A new guide to supporting young First Nations people who self-harm is now available for families and communities.
The guide outlines early warning signs of self-harm, factors that may influence First Nations young people to self-harm, and how families and communities can get help, including managing a crisis and injuries.
Orygen’s Suicide Prevention Program Manager and guide co-author, Michelle Lamblin, said it was a much-needed resource.
“We have heard from families and communities that there is a lack of culturally-appropriate information on how to support First Nations young people who engage in self-harm,” Lamblin said.
“Unfortunately, we know that the rate of self-harm among young First Nations people is at least three times higher than it is for other young Australians,(1) and the actual rate of self-harm may be even higher, because some young people don’t seek – or may not have access to – appropriate medical or mental health support after self-harming.”
Young Aboriginal people in Western Australia co-developed the guide with an Aboriginal expert advisory group, Aboriginal and non-Aboriginal health workers, local Elders, and Aboriginal families and communities from across the state. Orygen partnered with The Centre of Best Practice in Aboriginal and Torres Strait Islander Suicide Prevention (CBPATSISP), which led the co-design process with community using a participatory action research approach.
While the guide was co-developed by, and for, Aboriginal families and communities in Western Australia, it may be broadly applicable to First Nations young people and families across Australia.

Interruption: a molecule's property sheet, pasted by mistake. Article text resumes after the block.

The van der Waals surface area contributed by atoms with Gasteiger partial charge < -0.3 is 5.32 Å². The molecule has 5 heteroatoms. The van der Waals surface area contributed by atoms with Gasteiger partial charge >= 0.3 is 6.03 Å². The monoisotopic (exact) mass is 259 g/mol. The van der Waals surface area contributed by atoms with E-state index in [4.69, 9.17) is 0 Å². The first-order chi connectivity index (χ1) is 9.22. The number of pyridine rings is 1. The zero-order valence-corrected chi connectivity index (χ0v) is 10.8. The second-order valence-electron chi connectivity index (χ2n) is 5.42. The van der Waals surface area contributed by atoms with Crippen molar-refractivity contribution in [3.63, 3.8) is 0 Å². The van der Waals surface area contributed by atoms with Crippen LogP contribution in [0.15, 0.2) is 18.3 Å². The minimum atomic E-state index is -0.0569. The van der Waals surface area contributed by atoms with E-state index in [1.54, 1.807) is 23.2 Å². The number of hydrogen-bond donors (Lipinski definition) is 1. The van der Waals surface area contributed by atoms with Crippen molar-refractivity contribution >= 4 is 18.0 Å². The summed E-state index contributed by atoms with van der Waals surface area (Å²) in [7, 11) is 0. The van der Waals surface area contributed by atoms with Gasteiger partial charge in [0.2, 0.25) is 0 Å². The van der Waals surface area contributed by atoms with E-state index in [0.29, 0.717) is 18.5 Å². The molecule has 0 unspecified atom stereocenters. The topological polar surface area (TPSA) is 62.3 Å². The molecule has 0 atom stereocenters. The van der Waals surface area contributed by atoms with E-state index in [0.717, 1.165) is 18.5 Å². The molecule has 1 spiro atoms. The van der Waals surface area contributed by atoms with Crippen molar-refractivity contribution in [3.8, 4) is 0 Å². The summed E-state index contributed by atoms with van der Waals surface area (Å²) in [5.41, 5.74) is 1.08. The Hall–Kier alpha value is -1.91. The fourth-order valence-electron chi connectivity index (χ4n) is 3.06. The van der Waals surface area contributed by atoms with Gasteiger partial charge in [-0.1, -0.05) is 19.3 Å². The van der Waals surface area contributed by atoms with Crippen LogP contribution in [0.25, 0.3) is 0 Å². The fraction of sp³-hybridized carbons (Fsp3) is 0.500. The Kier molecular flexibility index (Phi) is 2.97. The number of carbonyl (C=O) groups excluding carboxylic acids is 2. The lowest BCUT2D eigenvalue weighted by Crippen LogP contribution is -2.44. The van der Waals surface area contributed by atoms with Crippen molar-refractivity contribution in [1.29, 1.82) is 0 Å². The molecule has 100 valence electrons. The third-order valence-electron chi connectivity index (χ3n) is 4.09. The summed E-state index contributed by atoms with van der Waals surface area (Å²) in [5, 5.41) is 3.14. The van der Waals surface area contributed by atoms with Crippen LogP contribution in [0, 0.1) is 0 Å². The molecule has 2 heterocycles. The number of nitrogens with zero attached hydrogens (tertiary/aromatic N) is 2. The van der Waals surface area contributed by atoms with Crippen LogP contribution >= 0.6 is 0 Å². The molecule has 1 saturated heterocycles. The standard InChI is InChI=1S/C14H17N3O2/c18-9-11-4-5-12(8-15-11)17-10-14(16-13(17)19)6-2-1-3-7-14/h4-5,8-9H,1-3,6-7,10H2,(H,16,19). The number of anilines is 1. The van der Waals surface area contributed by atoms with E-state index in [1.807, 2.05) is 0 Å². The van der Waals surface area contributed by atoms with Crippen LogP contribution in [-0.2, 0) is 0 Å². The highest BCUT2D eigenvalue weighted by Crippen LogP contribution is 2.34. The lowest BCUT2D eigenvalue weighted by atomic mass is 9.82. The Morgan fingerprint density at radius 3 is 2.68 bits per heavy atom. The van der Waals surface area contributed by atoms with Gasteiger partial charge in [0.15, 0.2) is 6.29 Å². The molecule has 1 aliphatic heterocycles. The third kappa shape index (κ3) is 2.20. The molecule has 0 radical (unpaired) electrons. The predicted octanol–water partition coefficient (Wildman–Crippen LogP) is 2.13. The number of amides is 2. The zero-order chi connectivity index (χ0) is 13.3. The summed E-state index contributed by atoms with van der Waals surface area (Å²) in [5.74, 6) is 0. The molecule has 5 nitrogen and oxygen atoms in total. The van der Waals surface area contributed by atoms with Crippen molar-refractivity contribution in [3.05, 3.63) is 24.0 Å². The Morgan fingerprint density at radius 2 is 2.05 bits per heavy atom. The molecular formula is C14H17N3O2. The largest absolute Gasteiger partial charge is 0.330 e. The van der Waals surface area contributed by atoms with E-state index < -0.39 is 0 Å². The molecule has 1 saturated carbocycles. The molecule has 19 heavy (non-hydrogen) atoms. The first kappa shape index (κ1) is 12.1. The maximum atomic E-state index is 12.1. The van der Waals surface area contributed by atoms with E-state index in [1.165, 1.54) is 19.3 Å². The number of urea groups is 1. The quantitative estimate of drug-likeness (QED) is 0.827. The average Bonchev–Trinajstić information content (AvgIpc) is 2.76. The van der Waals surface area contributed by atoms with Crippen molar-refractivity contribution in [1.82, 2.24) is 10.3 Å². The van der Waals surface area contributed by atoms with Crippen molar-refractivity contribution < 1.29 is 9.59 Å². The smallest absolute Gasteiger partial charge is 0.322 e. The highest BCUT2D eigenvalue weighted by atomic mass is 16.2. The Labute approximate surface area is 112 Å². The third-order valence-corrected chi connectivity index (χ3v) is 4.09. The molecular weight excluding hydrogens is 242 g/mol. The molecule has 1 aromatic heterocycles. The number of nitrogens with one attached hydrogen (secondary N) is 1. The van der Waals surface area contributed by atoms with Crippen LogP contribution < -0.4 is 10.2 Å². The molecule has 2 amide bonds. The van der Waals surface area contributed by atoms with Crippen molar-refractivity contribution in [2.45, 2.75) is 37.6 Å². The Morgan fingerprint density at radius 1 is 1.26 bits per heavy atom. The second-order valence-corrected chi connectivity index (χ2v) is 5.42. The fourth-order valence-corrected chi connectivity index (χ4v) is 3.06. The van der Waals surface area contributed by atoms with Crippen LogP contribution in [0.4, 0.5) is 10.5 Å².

Guide co-author for CBPATSISP, Associate Professor Roz Walker, said it was a practical resource that highlighted the cultural strengths that First Nations families and communities bring to mental health and wellbeing.
“The guide stresses that fostering connections with family and kinship, community culture, Country and identity can all really strengthen a young person’s mental health and wellbeing,” Associate Professor Walker said.
“It suggests things like going on Country, going fishing, collecting bush tucker, sharing good stories, spending time with family and yarning with Elders.”
Importantly, the guide moves beyond acute self-harm to supporting recovery and building resilience in First Nations young people. It also encourages families and communities to get help for themselves, if needed.
Director of CBPATSISP and project lead, Professor Pat Dudgeon, said she was very pleased with the outcomes of the co-design process used, which ensured that the voices of Aboriginal families and communities were privileged throughout the guide.
“Sadly, self-harm and suicide are serious concerns for Aboriginal families and communities. It’s incredibly distressing for them to see a young person who they care for in so much pain,” guide co-author Professor Dudgeon said.
“This guide is about giving Aboriginal people the tools to support a young person’s social and emotional wellbeing.”
Orygen worked in partnership with the Centre of Best Practice in Aboriginal and Torres Strait Islander Suicide Prevention to adapt the guide. It builds extensively on Coping with self-harm – a guide for parents and carers, from a resource initially developed by researchers at the University of Oxford.
The project was funded by the WA Primary Health Alliance.
The guide is available at orygen.org.au/SelfHarm/FN
1. Australian Institute of Health and Welfare. [Internet]. Australia. Intentional self-harm hospitalisations and Indigenous Australians; [updated 2021 Nov 2] Available from: https://www.aihw.gov.au/suicide-self-harm-monitoring/data/populations-age-groups/intentional-self-harm-hospitalisations-indigenous